Managing queue manager startup and shutdown on Linux with systemd
Arthur Barr 120000QMD4 Comments (2) Visits (13060)
In this blog entry, we'll take a look at how to use systemd to start MQ queue managers at system boot time, and stop them when the system shuts down. systemd has been widely adopted across many Linux distributions, including Red Hat Enterprise Linux V7, Ubuntu 15.04 onwards, SUSE Linux Enterprise Server V12 and many more. systemd can be described as follows:
"systemd is a suite of basic building blocks for a Linux system. It provides a system and service manager that runs as PID 1 and starts the rest of the system. systemd... offers on-demand starting of daemons, keeps track of processes using Linux control groups, ...and implements an elaborate transactional dependency-based service control logic."
I don't claim to be a systemd expert, but these instructions came about from a need to run a queue manager at boot time, and seem to work well for me. If you have any feedback, please add a comment to this blog entry.
Creating a simple systemd service
In order to run as a systemd service, you need to create a "unit" file. The following is a simple unit file for running MQ, which should be saved in /etc
[Unit] Description=IBM MQ V8 queue manager qm1 Afte
Update: Added LimitNPROC.
Let's break down the key parts of this file:
In order to try out the service, you first need to tell systemd to reload its configuration, which you can do with the following command:
Assuming you've already created a queue manager called "qm1", you can now start it as follows:
systemctl start qm1
You can then see the status of the systemd service as follows:
systemctl status qm1
This should show something like this:
● qm1.service - IBM MQ V8 queue manager qm1 Loaded: loaded (/et
You can see that systemd has identified `amqzxma0` as the main queue manager process. You will also spot that there is a Linux cont
If you have multiple queue managers, it would be nice to not duplicate the service unit file many times. You can create templated services in systemd to do this. Firstly, stop your qm1 service using the following command:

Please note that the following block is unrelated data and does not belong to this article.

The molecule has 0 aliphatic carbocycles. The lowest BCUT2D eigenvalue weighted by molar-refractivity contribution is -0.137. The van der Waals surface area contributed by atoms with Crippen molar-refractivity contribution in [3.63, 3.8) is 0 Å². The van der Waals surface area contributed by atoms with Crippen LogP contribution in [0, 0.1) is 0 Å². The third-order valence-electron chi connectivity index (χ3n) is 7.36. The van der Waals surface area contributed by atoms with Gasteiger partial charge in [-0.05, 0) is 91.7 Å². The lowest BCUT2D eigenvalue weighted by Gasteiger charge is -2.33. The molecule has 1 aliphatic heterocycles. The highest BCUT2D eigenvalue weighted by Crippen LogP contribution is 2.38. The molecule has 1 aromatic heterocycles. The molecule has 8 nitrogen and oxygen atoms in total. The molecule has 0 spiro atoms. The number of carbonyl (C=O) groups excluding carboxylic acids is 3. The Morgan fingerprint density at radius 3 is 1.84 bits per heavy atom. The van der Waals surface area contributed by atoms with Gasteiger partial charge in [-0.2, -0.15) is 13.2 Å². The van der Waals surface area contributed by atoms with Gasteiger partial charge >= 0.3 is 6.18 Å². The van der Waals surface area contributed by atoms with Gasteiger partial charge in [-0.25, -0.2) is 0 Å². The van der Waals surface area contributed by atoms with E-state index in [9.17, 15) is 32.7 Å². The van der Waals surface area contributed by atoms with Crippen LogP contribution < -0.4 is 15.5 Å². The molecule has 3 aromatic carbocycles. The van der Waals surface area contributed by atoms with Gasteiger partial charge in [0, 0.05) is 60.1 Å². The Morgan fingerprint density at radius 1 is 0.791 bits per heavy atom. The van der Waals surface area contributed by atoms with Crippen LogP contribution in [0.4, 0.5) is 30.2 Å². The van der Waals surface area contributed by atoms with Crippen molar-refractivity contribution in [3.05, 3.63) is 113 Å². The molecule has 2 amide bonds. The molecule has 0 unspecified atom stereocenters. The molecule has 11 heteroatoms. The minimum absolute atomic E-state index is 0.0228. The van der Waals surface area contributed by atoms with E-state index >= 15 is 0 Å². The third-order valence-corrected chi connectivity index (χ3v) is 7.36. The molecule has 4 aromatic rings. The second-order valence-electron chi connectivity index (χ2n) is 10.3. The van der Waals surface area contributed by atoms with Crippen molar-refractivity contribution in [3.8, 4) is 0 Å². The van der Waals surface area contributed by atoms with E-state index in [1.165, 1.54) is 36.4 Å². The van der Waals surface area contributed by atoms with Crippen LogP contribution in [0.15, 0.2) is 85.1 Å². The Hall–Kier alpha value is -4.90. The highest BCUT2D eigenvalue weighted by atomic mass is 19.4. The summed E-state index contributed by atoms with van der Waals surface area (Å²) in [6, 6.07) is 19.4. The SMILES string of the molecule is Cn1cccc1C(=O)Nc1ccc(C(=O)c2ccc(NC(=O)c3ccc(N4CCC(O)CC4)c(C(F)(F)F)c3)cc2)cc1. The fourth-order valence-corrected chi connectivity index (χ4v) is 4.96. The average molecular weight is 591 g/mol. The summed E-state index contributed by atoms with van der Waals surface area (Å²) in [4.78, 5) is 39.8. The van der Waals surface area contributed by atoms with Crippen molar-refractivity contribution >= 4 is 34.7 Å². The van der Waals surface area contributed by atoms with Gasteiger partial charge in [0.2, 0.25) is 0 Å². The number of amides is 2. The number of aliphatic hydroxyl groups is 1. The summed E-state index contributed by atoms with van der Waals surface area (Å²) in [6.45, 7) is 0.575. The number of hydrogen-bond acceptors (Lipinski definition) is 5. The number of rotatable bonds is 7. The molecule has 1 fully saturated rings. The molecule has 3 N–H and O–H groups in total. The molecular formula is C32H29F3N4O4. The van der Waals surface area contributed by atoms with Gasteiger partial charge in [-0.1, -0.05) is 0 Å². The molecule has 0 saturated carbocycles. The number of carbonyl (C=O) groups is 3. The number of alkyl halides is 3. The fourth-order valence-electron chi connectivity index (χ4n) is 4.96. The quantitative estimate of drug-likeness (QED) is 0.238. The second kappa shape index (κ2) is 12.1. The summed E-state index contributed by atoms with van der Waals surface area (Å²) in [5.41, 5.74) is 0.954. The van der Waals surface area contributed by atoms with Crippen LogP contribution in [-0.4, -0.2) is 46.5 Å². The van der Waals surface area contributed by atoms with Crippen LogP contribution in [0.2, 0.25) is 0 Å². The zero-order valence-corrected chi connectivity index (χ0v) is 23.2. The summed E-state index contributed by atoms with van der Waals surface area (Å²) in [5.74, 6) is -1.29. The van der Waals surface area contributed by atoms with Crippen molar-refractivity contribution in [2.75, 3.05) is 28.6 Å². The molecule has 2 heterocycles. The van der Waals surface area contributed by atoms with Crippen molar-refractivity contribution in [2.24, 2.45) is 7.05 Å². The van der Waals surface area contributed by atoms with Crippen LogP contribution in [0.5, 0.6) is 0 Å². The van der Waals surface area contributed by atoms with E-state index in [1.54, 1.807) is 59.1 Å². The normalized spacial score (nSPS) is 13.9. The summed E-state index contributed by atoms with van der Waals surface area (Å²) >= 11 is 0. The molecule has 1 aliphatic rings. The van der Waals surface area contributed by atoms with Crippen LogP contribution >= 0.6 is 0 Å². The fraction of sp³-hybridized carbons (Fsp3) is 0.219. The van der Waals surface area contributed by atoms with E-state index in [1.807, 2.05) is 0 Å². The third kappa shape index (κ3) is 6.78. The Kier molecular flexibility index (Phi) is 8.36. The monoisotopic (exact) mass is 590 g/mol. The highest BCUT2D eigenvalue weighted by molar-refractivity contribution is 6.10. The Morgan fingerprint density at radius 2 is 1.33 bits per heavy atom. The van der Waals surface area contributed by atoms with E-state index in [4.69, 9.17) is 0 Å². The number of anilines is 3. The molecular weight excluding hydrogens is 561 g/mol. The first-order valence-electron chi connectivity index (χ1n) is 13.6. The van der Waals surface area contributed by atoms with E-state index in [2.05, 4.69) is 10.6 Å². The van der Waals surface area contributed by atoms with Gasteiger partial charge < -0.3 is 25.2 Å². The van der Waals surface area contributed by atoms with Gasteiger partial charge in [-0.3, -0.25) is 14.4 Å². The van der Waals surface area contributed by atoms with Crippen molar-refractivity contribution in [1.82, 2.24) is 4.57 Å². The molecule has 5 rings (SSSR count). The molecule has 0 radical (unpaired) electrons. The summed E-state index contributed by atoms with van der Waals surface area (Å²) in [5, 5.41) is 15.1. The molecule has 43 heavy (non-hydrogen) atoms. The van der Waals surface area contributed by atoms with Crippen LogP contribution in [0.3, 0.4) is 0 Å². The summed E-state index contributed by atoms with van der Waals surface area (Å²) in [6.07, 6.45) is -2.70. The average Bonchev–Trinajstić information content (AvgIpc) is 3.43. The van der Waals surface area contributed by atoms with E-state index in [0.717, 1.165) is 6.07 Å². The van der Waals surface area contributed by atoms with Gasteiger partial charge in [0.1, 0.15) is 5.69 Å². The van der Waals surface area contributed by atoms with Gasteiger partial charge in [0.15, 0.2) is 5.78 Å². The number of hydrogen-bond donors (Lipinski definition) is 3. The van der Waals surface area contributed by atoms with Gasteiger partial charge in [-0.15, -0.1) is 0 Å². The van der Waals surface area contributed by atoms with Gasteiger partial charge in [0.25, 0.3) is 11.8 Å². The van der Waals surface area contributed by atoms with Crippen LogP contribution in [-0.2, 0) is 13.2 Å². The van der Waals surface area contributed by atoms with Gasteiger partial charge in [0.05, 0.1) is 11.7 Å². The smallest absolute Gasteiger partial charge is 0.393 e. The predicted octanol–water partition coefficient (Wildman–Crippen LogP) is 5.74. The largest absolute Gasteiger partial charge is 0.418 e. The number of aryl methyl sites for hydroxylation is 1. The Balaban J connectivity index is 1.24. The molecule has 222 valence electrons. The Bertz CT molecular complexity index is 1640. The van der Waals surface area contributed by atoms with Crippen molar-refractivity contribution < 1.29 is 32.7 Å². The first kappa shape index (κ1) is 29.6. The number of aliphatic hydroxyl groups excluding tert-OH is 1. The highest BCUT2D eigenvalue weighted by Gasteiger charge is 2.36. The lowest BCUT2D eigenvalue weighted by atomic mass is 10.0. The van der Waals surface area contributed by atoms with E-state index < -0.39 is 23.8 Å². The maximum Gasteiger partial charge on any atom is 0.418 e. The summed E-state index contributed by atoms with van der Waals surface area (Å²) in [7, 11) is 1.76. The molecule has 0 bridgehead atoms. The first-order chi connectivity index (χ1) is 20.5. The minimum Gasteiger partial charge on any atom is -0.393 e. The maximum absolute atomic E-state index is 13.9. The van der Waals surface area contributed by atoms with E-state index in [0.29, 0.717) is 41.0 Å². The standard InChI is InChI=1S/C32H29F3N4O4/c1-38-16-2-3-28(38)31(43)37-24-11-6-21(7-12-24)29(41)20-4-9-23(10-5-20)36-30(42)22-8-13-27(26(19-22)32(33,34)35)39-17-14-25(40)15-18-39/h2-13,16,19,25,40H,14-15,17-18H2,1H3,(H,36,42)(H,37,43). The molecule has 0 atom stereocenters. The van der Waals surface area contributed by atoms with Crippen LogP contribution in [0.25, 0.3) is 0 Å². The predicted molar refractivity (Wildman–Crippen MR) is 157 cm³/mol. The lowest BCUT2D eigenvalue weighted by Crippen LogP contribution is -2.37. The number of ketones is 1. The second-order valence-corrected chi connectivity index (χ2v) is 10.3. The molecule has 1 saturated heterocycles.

systemctl stop qm1
Next, rename your unit file to `mq@.service`, and edit the file to replace all instances of the queue manager name with "%I". After doing a daemon-reload again, you can now start your "qm1" queue manager by running the following command:
systemctl start mq@qm1
The full name of the service created will be "firstname.lastname@example.org", and you can use it just as before.
As it stands, you are supplying the name of the queue manager on the command line, so what about system startup? The non-templated version is an active unit, so would get started up automatically, but with the templated version, the trick is to add an "[Install]" section to your unit file, giving the following:
[Unit] Description=IBM MQ V8 queue manager %I Afte
After doing a daemon-reload, you can now "enable" a new service instance with the following command:
systemctl enable mq@qm1
You can, of course, run this many times, once for each of your queue managers. Using the "enable" command causes systemd to create symlinks on the filesystem for your particular service instances. In this case, we've said that the "multi-user" target (kind of like the old "runlevel 3"), should "want" our queue managers to be running. This basically means that when the system boots into a multi-user mode, the start up of our queue managers should be initiated. They will still be subject to the "After" rule we defined earlier.
systemd is a powerful set of tools, and we've really only scratched the surface here. In this blog entry, we've made the first useful step of ensuring that queue managers are hooked correctly into the lifecycle of the server it's running on. Doing this is very important for failure recovery. Using systemd instead of the old-style init.d scripts should help improve your server's boot time, as well as providing additional benefits such as the use of cgroups for finer-grained resource control. It's possible to set up more sophisticated dependencies for your units, if (say) you wanted to ensure your client applications were always started after the queue manager, or you wanted to wait for a mount point to become available. Be careful with adding too many dependencies though, as this could slow down your boot time.
I'm sure there are many of you, dear blog readers, who can recommend further changes or tweaks that helped in your environment. Please share your thoughts in the comments.